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Buffalo Hospitality Coalition provides resources to local hospitality employees 

Over the past few weeks, restaurants and other hospitality-sector providers drastically shifted their business models. From serving restaurants filled with people to now only being able to offer take-out and delivery, businesses are losing revenue, or aren’t even able to operate at all.

Peter Jacobi wanted to do something to help with this.

Jacobi, a veteran restaurant manager, combined his vast experience and his desire to help his community to start the Buffalo Hospitality Coalition last week, which held its first open forum meeting. During this meeting, representatives from 40 local restaurants and other hospitality businesses called in to discuss issues hospitality workers are facing and responses to those issues, to create solidarity and advocacy in the community.

Jacobi has managed restaurants all over N.Y. state for many years – he was previously the director at Oliver’s Restaurant, assistant general manager at Patina Restaurant Group, and most recently – general manager at Blackman Homestead Farm. With the knowledge he’s gained, he built many relationships and is able to reach out to people and help hospitality workers advocate for themselves, and wanted to share this knowledge with others.

“I’m trying to do everything I can,” Jacobi said. “This is a very complex issue and it’s affecting a lot of people in a lot of different ways. I’m just trying to, in this day and age of infinite information everywhere, distill some things that are useful for people.”

I’m just trying to, in this day and age of infinite information everywhere, distill some things that are useful for people.

The group discussed federal action being taken, including how the stimulus package will affect them, filing for unemployment benefits and business interruption insurance, SBA loan forgiveness, and even how to communicate with landlords during this tumultuous time.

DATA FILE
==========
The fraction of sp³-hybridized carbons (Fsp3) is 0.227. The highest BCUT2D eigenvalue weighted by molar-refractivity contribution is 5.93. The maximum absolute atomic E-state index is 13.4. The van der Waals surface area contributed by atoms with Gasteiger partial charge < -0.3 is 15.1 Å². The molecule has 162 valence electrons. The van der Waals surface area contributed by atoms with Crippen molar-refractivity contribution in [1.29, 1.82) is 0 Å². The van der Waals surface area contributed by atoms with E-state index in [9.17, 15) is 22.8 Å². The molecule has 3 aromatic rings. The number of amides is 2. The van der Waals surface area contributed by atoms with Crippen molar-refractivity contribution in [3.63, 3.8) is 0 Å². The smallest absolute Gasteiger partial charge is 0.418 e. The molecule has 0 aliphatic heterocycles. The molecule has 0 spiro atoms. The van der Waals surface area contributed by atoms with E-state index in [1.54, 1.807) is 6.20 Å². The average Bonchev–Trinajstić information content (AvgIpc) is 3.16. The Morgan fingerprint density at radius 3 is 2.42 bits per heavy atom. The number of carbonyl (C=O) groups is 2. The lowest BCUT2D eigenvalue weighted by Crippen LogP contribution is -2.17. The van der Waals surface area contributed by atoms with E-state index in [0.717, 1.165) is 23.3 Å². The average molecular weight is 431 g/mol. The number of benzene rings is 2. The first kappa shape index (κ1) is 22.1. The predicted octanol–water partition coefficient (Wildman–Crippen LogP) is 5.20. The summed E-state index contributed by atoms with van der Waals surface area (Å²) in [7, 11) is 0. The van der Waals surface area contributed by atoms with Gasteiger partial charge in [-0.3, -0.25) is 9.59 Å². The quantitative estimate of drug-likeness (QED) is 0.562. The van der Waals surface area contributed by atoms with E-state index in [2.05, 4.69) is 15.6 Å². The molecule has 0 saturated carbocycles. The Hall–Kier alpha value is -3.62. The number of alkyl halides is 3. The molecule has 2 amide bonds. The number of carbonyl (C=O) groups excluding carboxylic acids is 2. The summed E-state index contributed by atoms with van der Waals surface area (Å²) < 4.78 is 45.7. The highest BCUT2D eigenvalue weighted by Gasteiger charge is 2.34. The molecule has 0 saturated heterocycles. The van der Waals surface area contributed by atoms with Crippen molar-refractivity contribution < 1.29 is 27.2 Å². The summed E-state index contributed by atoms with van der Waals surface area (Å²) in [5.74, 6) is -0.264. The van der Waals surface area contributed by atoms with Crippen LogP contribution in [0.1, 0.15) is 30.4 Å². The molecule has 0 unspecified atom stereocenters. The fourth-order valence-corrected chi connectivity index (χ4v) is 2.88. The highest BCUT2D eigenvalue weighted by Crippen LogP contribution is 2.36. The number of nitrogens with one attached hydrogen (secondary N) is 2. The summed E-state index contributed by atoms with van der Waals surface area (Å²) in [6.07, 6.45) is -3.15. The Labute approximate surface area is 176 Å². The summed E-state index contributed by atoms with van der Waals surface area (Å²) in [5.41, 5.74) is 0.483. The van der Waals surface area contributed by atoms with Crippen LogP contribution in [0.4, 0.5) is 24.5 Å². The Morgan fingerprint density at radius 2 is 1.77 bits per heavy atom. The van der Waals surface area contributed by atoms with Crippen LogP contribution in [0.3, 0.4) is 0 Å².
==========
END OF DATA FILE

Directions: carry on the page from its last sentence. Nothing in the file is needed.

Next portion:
Jacobi realizes that having landlords adds complexity to this issue, since landlords aren’t always able to receive unemployment benefits, and with businesses being closed, they’re unable to pay. Within the group, he encouraged people to negotiate with their landlords, instead of ignoring them.

Jacobi continuously posts resources on the newly-created Buffalo Hospitality Coalition Facebook page and shares knowledge on many facets of current industry issues, while also providing resources to help local restaurants be ready to open again, if they’re able to, when the situation allows.

“I feel like the Buffalo food community was really doing some amazing things right before this happened and hitting their strides, and it was beautiful to see. I just don’t want this [pandemic] to extinguish that.

For more information check out about the Buffalo Hospitality Coalition and how you can be a part –


Instagram: @bhcoalition

Lead image: Photo by Louis Hansel @shotsoflouis

Written by Vilona Trachtenberg

Vilona Trachtenberg

Spotlight Professional in 2020. Freelance journalist, traveler, dancer, music fanatic, volunteer enthusiast. Loves meeting new people in any and all capacities and helping our beloved city flourish.

View All Articles by Vilona Trachtenberg
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